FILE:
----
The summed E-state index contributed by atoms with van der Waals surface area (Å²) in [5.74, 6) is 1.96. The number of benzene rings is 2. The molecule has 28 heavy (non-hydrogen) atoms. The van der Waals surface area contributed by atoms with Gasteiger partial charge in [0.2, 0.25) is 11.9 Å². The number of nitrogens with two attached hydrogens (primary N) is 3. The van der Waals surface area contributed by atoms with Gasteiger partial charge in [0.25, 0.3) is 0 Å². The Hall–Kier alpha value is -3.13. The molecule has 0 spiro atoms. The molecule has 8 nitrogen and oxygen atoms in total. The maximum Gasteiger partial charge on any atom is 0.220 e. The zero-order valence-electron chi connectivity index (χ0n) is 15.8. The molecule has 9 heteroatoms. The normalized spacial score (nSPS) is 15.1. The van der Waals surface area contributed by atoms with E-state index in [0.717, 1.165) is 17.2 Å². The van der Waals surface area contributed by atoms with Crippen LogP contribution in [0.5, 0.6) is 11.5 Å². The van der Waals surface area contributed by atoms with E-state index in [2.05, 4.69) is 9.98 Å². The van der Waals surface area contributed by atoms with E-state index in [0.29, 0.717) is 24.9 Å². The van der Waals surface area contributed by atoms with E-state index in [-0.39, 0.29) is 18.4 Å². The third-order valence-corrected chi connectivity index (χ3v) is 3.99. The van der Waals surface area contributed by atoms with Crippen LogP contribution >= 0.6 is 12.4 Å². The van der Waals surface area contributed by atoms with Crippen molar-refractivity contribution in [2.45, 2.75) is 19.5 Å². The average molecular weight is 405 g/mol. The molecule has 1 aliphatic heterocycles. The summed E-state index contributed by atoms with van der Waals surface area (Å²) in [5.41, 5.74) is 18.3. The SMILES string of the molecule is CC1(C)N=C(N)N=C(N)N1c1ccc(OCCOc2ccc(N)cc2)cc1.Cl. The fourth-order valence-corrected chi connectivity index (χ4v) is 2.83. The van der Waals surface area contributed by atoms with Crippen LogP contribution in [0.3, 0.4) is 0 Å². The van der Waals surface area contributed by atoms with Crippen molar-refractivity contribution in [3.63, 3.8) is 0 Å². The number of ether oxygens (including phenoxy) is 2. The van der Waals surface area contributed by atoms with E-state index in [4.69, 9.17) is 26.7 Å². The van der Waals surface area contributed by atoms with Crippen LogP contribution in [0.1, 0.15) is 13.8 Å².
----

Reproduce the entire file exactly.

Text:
The summed E-state index contributed by atoms with van der Waals surface area (Å²) in [5.74, 6) is 1.96. The number of benzene rings is 2. The molecule has 28 heavy (non-hydrogen) atoms. The van der Waals surface area contributed by atoms with Gasteiger partial charge in [0.2, 0.25) is 11.9 Å². The number of nitrogens with two attached hydrogens (primary N) is 3. The van der Waals surface area contributed by atoms with Gasteiger partial charge in [0.25, 0.3) is 0 Å². The Hall–Kier alpha value is -3.13. The molecule has 0 spiro atoms. The molecule has 8 nitrogen and oxygen atoms in total. The maximum Gasteiger partial charge on any atom is 0.220 e. The zero-order valence-electron chi connectivity index (χ0n) is 15.8. The molecule has 9 heteroatoms. The normalized spacial score (nSPS) is 15.1. The van der Waals surface area contributed by atoms with E-state index in [0.717, 1.165) is 17.2 Å². The van der Waals surface area contributed by atoms with Crippen LogP contribution in [0.5, 0.6) is 11.5 Å². The van der Waals surface area contributed by atoms with E-state index in [2.05, 4.69) is 9.98 Å². The van der Waals surface area contributed by atoms with E-state index in [0.29, 0.717) is 24.9 Å². The van der Waals surface area contributed by atoms with E-state index in [-0.39, 0.29) is 18.4 Å². The third-order valence-corrected chi connectivity index (χ3v) is 3.99. The van der Waals surface area contributed by atoms with Crippen LogP contribution >= 0.6 is 12.4 Å². The van der Waals surface area contributed by atoms with Crippen molar-refractivity contribution in [2.45, 2.75) is 19.5 Å². The average molecular weight is 405 g/mol. The molecule has 1 aliphatic heterocycles. The summed E-state index contributed by atoms with van der Waals surface area (Å²) in [5.41, 5.74) is 18.3. The SMILES string of the molecule is CC1(C)N=C(N)N=C(N)N1c1ccc(OCCOc2ccc(N)cc2)cc1.Cl. The fourth-order valence-corrected chi connectivity index (χ4v) is 2.83. The van der Waals surface area contributed by atoms with Crippen LogP contribution in [0.3, 0.4) is 0 Å². The van der Waals surface area contributed by atoms with Crippen molar-refractivity contribution in [3.63, 3.8) is 0 Å². The number of ether oxygens (including phenoxy) is 2. The van der Waals surface area contributed by atoms with E-state index in [4.69, 9.17) is 26.7 Å². The van der Waals surface area contributed by atoms with Crippen LogP contribution in [0.1, 0.15) is 13.8 Å².